Lawmakers held the first of two Capitol Hill hearings set for this week on the Flint water crisis. For decades, Flint got its water from Lake Huron via Detroit. But in 2014, the city switched to sourcing its water from the polluted Flint River. That water, left without adequate additives to reduce lead leaching from deteriorating and cracked pipes, resulted in widespread lead poisoning of the city's population. FSRN's Nell Abram has more.
Congressional hearings into the Flint, Michigan water crisis continue this week. In a fiery session Tuesday, lawmakers took high-level decision makers during the Flint crisis to task, with incisive questions and scathing criticism from both sides of the aisle.
"We are in mid-March 2016 and you don't get it and you still don't get it and neither does the EPA administrator. You screwed up and you messed up people's lives," U.S. House Oversight and Government Reform Committee co-chair and Utah Representative Jason Chaffetz told then regional EPA administrator responsible for Flint, Dr. Susan Hedman.
In a stunning display of finger-pointing and buck-passing, Hedman deferred all regulatory responsibility for the crisis onto the Michigan Department of Environmental Quality, or MDEQ, and denied any retaliation against the EPA scientist who raised a red flag.
For 50 years, Flint's water came from Detroit's supply. But in a bid to save money in 2014 the city, then under state-appointed emergency management, switched back to the Flint River. The law requires a corrosion study when changing the source of drinking water. According to Virginia Tech scientist Dr. Marc Edwards, the study was never done and Flint neglected to add chemicals that Detroit's utility was using to prevent lead leaching.
"So had they done the minimum under the law," explained Dr. Edwards, "adding the orthophosphates to the Flint River water, which had been done for 50 year under Detroit, the vast majority of these problems including the leaking pipes, the legionella, the lead would not have occurred."
Edwards and his team of researchers got involved after EPA scientist Miguel Del Toral notified his supervisors of the elevated lead levels in the city's water, to no avail. The nationally renowned water expert says the EPA's inaction was negligence on EPA regional administrator Hedman's part.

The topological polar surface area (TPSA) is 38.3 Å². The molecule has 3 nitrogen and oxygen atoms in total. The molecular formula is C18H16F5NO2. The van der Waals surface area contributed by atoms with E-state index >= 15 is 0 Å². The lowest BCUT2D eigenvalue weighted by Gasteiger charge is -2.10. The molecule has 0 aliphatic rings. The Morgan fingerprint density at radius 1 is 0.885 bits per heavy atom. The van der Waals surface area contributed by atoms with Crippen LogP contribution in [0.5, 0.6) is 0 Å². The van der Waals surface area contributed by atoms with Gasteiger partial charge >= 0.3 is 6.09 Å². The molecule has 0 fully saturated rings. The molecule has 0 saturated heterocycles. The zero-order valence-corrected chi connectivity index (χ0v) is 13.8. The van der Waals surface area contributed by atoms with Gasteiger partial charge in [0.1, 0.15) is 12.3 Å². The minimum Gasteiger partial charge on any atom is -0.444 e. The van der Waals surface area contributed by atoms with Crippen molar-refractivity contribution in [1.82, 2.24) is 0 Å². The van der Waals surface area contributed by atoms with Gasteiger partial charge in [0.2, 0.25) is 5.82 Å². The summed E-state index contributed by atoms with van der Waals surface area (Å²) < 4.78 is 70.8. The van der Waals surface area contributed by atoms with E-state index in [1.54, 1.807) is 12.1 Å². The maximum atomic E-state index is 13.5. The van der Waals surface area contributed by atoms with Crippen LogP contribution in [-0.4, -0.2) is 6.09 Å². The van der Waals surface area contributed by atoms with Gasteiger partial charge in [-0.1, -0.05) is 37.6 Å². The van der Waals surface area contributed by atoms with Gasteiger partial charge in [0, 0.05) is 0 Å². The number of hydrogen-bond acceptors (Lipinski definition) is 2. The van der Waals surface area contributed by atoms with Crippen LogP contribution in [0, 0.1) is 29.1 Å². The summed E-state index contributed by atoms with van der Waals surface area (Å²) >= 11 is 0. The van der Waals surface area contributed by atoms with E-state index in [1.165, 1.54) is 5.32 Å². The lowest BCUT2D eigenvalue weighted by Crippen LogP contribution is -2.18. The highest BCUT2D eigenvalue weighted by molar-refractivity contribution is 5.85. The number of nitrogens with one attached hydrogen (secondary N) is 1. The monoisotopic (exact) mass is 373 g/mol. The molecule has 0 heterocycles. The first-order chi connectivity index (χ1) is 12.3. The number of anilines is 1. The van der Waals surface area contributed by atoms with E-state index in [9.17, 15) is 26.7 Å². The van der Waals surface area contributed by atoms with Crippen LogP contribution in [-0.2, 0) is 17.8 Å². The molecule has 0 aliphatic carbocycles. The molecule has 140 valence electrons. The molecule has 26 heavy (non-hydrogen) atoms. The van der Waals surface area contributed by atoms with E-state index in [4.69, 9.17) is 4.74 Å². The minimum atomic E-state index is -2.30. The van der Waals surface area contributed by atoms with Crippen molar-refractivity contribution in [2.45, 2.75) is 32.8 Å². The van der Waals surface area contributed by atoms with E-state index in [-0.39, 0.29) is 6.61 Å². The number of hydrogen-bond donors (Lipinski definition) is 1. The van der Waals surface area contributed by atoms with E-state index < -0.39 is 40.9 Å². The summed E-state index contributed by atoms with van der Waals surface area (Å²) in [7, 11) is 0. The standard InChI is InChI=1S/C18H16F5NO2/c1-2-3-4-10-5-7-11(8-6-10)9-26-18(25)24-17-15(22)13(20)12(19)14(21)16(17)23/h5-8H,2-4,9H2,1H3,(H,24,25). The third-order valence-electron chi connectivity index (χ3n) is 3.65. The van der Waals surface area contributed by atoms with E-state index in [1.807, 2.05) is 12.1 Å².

"The bottom line is she did nothing to get Flint's children out of harm's way and she has that obligation, she is the top policeman in the region," Edwards told the House panel.
According to Hedman, in February of 2015 the EPA asked about the type of corrosion control in place, and was told that "Flint was fully optimized."
"It wasn't until April 24th that MDEQ admitted to my staff for the first time that Flint was not practicing corrosion control," Hedman testified. "And from that time from that day forward at higher and higher levels, we repeated, emphatically and urgently told MDEQ that it was important to implement corrosion control as soon as possible."
The EPA says its hands were tied by the Safe Drinking Water Act, which confers drinking water quality enforcement to the states.
Flint's emergency manager in place at the time of the switch, Darnell Early, also testified. Mr. Early was the fourth of five emergency managers appointed by Michigan Governor Rick Snyder between 2011 and 2015. Early laid blame on his predecessors and the MDEQ. Committee co-Chair Elijah Cummings of Maryland was particularly incensed when Early testified that despite reports that new metal parts manufactured by the local General Motors factory were rusting after coming into contact with the Flint River water, he wasn't alarmed.
"Wait a minute now, I'm confused," Representative Cummings said. "If they going to rust out newly manufactured parts, you mean that doesn't send you a warning that maybe human beings might be being harmed?"
"Well again, I was relying on the information I was getting from the MDEQ and from the staff," Early replied. "I mean, I'm not a water expert."
"You don't have to be a water expert a five-year-old could figure that out!" Cummings came back, clearly angry.
Hearings are set to continue Thursday, with Michigan Governor Rick Snyder scheduled to testify.